Inka was feeling a bit sick the next day so we took it slow and arrive in Dürres quite late in the day. We had a nice hostel to stay in there, where it was only €10 a night for a private double room with a private bathroom. We decided to stay 2 nights, to let Inka recover a bit.
The morning after arriving, we woke up to a message from a fellow cycle tourer from the US, he was in Tirana, and he wasn’t enjoying it too much. We convinced him to come to Dürres, where he stayed in the same hostel as us. Convinced might be too strong of a word, all we said was that Dürres was nice, and which hostel we were staying at and then he said he was coming! He only planned to arrive later in the day, so we planned an excursion to Dürres. We first went to nearby beach, which was shrouded in fog, definitely one of the strangest beach visits we’d ever had! We didn’t stay long and then took the bus into central Dürres, where we explored the city a bit, got some lunch and went to the ancient Roman Amphitheater.
It is supposed to be one of the biggest in the Balkans, but labelled by UNESCO as one of the Europe’s most endangered important relics, due to lack of upkeep and modern development poses a threat. We really enjoyed Dürres, and came back to the hostel to find that Jim had already been and gone. He arrived slightly later that evening with beer to share. We had a nice evening talking with him about cycling, his blog and our trip. He left about an hour or two before us the next morning, but to our great surprise we met him again 1 hour later close to Lushnje, where we spontaneously stopped for lunch and parted ways for good; him to Vlorë and us to Berat. In the short time we were together he managed to convince us to do the east-west cyce trail across the USA! Next trip sorted! Or was that trip number 3? Or 4? We haven’t even finished this one, and we’re planning new ones already!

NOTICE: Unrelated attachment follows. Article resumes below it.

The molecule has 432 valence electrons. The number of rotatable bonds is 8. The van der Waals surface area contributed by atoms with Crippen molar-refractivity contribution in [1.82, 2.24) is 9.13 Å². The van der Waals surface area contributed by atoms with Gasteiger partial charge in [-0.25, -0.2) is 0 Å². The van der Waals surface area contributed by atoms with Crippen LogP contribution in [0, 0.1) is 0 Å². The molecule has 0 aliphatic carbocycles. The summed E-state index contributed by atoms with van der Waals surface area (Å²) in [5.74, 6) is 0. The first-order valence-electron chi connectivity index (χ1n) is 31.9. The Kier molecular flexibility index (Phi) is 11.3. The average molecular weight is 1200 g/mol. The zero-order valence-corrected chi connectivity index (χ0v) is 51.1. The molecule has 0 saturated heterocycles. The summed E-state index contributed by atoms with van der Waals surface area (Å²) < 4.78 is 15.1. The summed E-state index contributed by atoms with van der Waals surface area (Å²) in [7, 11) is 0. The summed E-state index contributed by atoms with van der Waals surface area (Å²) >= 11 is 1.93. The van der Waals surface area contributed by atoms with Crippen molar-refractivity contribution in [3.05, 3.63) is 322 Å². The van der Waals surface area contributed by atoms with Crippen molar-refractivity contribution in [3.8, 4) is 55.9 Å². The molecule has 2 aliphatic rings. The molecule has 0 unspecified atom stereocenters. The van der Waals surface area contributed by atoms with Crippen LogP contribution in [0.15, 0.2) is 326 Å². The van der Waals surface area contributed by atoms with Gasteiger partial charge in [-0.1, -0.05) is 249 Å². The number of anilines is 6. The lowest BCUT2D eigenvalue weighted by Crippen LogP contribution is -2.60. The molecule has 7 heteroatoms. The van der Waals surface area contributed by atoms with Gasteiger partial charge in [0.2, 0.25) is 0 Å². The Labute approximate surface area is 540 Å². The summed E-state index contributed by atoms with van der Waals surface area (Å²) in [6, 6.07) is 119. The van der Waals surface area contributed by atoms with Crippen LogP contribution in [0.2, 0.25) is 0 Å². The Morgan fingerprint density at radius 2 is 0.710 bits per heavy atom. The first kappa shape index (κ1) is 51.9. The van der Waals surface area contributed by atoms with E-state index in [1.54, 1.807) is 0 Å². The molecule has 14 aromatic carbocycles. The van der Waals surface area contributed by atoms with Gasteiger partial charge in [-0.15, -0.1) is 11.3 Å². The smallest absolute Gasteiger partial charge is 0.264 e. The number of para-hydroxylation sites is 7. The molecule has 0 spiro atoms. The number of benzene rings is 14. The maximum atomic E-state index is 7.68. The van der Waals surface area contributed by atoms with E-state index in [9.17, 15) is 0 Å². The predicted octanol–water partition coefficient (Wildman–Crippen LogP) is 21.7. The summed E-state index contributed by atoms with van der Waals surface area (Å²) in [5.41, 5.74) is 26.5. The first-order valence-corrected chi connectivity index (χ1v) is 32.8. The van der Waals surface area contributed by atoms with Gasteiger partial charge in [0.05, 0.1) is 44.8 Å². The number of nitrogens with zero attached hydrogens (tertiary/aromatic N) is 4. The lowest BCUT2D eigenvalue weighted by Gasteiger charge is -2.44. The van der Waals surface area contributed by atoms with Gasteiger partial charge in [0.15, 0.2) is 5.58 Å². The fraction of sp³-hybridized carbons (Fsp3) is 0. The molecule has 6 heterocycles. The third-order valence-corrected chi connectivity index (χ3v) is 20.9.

We arrived in the city of Berat around 7pm, to have a quick squiz around before finding somewhere to stay for the night. We were cycling up away from the city when Fabian suggested we go down a small side street, as no one living on the main street seemed to be at home or in their gardens. We proceeded down a small gravel road to a jumble of house, probably around 3 or 4. There we were met with waves and smiles, and when we asked to sleep in their front-garden they said yes without hesitation. We spent the evening speaking to the whole extended family, and showing the younger kids our tent and sleeping equipment. When it started to get dark we were invited into the house for hot drinks and sandwiches, and not long after the started offering for us to sleep inside. We gracefully declined, to which they insisted we at least bring the tent within the gated property. We did that and then got a full tour of all the plants in the garden, as well as the animals by the 9 year old grandson. He was very kind and loaded us with grapes, figs and pears. We bid everyone goodnight, but we were woken at around 4am by rain! We hurried to put on our top cover on the tent while they covered their hay. We had breakfast and left with grapes in our pockets.